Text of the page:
#8: Shovel Mercy

It is something we should each ask ourselves if we could show this kind of mercy…

When Filipino or American soldiers just could not go any farther, they would drop. Other prisoners were given soldiers and told to bury them; but they were still alive. Not wanting to bury a fellow soldier alive, they would use that same shovel to make sure the comrade was dead before burying him.

It may seem like an evil act but in fact, it was an act of mercy.

#9: The Bataan Memorial Death March

The Bataan Death March had an overwhelming effect on many in the State of New Mexico. The 200th Coast Artillery, a National Guard Unit from New Mexico, had many men die either fighting in Bataan, during the March or in the confinement camps.

The Army ROTC program at New Mexico University established the Bataan Memorial Death March in 1989. Now each year, both military and civilian people participate in a challenging march of either 14.2 miles or 26.2 miles.

No one is torturing you or stabbing you, but it is still grueling and a great reminder of what these troops endured.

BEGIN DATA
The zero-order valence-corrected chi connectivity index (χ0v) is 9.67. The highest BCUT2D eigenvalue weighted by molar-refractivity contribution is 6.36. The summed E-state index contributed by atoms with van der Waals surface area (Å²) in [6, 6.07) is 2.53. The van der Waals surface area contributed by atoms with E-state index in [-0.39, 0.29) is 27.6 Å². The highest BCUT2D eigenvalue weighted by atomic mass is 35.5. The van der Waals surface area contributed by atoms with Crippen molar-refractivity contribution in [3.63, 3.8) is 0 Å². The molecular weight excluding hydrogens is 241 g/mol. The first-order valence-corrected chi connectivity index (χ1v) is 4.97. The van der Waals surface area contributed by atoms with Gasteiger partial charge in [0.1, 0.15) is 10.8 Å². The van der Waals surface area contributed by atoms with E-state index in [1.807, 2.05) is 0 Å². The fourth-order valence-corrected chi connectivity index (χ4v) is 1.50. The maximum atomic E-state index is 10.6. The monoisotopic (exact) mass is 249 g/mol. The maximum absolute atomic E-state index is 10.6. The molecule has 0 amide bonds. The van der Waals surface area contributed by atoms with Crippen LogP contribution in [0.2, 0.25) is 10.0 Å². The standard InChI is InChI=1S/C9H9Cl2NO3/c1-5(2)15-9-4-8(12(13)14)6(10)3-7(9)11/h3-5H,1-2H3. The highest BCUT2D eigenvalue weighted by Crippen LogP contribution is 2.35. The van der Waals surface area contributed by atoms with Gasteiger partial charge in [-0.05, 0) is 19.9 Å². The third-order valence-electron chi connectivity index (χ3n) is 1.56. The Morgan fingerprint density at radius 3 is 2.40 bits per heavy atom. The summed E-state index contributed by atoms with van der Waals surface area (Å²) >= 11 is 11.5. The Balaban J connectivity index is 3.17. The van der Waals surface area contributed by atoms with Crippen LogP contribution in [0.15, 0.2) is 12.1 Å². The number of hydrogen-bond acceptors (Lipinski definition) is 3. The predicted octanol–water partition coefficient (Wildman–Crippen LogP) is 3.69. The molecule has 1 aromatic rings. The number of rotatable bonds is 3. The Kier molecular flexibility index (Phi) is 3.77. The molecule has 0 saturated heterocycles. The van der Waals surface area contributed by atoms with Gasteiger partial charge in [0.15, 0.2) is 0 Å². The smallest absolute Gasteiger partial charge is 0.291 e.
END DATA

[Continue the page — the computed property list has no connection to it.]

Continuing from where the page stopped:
If you would like to participate, just see #4 in the reference section.

#10: War Crimes

After the surrender of Japan, many of those responsible for the brutality and murders during the Bataan Death March were brought to trial…

  • Lieutenant General Masaharu Homma – Executed by firing squad
  • Prime Minister of Japan Hideki Tojo – Executed by hanging
  • General Seishirō Itagaki – Executed by hanging
  • Lieutenant General Akira Mutō – Executed by hanging

Final Thoughts

While researching and writing this post, I must admit, I had tears in my eyes.

You see, I am what is known as a military brat. My Father who was in the Air Force was stationed in Yokohama, Japan in the mid 1960’s. As a youngster in Japan, I was told how I was often ganged up on by Japanese kids who would say things like “you bombed my family.”

But what did their military leaders do to Americans?

It is sad that any of it happened. I am happy that Japanese and Americans now live in peace.

War is not pretty… It is not fun. But even in war, there are rules. If military leaders cannot follow those rules, they will be punished to the fullest extent.

I must admit, I will have a difficult time sleeping tonight because what these men endured will be haunting my dreams.

Your thoughts are???

Leave your answers below. Thank you.

References

  1. https://en.wikipedia.org/wiki/Bataan_Death_March
  2. https://www.history.com/topics/world-war-ii/bataan-death-march
  3. https://www.britannica.com/event/Bataan-Death-March
  4. http://bataanmarch.com/about-bataan/
  5. http://www.eyewitnesstohistory.com/bataandeathmarch.htm

About The Author

Greg Boudonck is a full time freelance writer and the author of over 50 books. He served in the United States Army in the early 1980’s and enjoys writing about military subjects. You can see Greg’s books on Amazon by searching his name and you can also visit his website at Lancerlife.com.